Howdy gang!So this week we continue looking at the possibilities for improving the tone of the already awesome sounding "drip-edge" 1968 Fender re-issues. If ya have not already, you might want to head over to my blogs on the 1968 Custom Princeton Reverb and Deluxe Reverb. This week we will look at the interesting 1968 Custom Pro Reverb. Why do I call it "interesting"? Well, because, while it is using the Pro Reverb moniker, the Pro has NEVER been in this configuration ever before! So, same old name ... but a VERY different amp than any other Pro Reverb for sure! Let's talk about it!
So, Let's go through the history of every Fender amp to carry the "Pro" name:
The first Fender amps to sport the "Pro" name were the 50's tweed-era single channel amps with a single 15" speaker and no verb or tremolo. This amp had a pairt of 6L6 tubes, but given no negative feedback and a long-tail phase inverter, she only produced about 22-25 watts RMS. Very cool amps, but nothing like THIS amp.
Then came the early 60's brown tolex Pro, still sporting a single 15" speaker and a pair of 6L6 output tubes, but with tremolo, variable "presence" control and the "new" circuitry that enabled about 40-watts RMS from those 6L6's! Again, so much cool factor, so much brown tone!
1964 saw the introduction of probably the most coveted (and best sounding) of the Pros, the blackface Pro Reverb, still sporting a 40-watt 2-6L6 output stage, but now with tremolo AND long-spring reverb, and with a pair of 12" speakers. In essence, this amp was a Blackface Twin Reverb, but with half the output power. To this day, I still feel this was one of the most PERFECT amps Fender ever built. Tone for days, HUGE 3-dimensional room filling tone, and just the right amount of power for good clean headroom with just the right amount of breakup in a club-gig setting.
1968 was the first of the silver-face Pro Reverb amps, which were, in essence the same amp as the blackface amps I just praised! Cool!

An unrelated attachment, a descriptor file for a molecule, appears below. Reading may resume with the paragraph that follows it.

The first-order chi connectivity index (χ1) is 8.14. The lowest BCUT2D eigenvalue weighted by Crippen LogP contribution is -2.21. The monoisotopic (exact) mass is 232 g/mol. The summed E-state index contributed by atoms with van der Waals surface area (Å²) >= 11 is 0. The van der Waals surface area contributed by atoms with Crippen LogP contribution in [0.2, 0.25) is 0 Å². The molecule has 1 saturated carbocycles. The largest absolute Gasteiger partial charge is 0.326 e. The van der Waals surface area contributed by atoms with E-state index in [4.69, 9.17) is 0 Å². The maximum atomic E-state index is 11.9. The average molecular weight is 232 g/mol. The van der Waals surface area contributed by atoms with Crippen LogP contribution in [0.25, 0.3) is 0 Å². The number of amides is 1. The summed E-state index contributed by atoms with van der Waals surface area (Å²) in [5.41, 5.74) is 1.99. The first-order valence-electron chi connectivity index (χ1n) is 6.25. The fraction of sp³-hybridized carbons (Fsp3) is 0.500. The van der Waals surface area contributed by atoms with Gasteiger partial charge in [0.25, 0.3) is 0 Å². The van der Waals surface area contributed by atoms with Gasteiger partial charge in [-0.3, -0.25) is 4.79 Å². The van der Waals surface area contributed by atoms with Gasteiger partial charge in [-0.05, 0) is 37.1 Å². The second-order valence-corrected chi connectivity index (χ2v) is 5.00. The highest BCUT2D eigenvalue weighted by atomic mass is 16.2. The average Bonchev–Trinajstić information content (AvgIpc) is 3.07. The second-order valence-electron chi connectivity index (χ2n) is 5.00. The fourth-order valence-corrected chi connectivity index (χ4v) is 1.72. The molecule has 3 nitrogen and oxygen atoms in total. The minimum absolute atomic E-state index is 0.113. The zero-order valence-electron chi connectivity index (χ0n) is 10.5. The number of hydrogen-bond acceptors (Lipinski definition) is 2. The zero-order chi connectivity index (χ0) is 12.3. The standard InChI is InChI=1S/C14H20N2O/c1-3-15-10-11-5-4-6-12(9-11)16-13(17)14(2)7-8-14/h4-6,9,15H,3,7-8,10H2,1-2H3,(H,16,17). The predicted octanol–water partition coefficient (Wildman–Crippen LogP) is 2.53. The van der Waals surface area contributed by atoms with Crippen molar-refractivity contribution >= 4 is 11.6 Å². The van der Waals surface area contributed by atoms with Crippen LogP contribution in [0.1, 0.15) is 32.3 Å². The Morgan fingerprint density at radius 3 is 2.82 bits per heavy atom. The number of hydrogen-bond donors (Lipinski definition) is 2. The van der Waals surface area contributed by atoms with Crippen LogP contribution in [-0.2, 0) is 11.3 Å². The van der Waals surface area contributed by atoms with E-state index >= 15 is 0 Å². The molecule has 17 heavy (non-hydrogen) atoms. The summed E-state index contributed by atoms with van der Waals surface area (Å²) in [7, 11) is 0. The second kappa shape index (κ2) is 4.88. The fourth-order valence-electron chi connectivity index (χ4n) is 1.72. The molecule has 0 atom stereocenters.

As the 70's moved on, the Pro, like all Fender amps lost the aluminum drip-edge cosmetics and the CBS idiots began "improving" the amps with more negative feedback, ultra-linear output trannys, and cabinets made of particle board. Ugg.
As you can see, the ORIGINAL '68 Pro Reverb was nothing like this re-issue!
Is that a good thing or a bad thing? Hummmm? The new amp, with it's smaller cab and light Neo speaker are certainly more back-friendly for an ageing guitar slinger, but tone wise, this amp falls short.
While the 1x12 '68 Custom Deluxe has two very differently voiced channels and a traditional 12" speaker, the Pro has only one channel, and a rather stiff and sterile sounding single Neo 12. So, it's really quite the interesting beast. Yes it has nearly twice the RMS output of the Custom Deluxe, but due to the Neo speaker, it does not sound as "big" or ... well, as good.
The 40-watt 2 6L6 platform ROCKS, it's still the sweet spot IMHO, so if you like the simplicity of this straight-forward peddle-board friendly single channel amp, but want her to sing with a much bigger, more authoritative voice with more room-filling 3-dimensional tone, the speaker Rx for this amp is the WGS Reaper HP; you'll immediately notice a MUCH more solid bottom end and a much more enormous sound-stage. Be warned, she'll also be a few pounds heavier, but it's a small price to pay for good toine. Next week, the biggun of the bunch, the 1968 Custom Twin Reverb!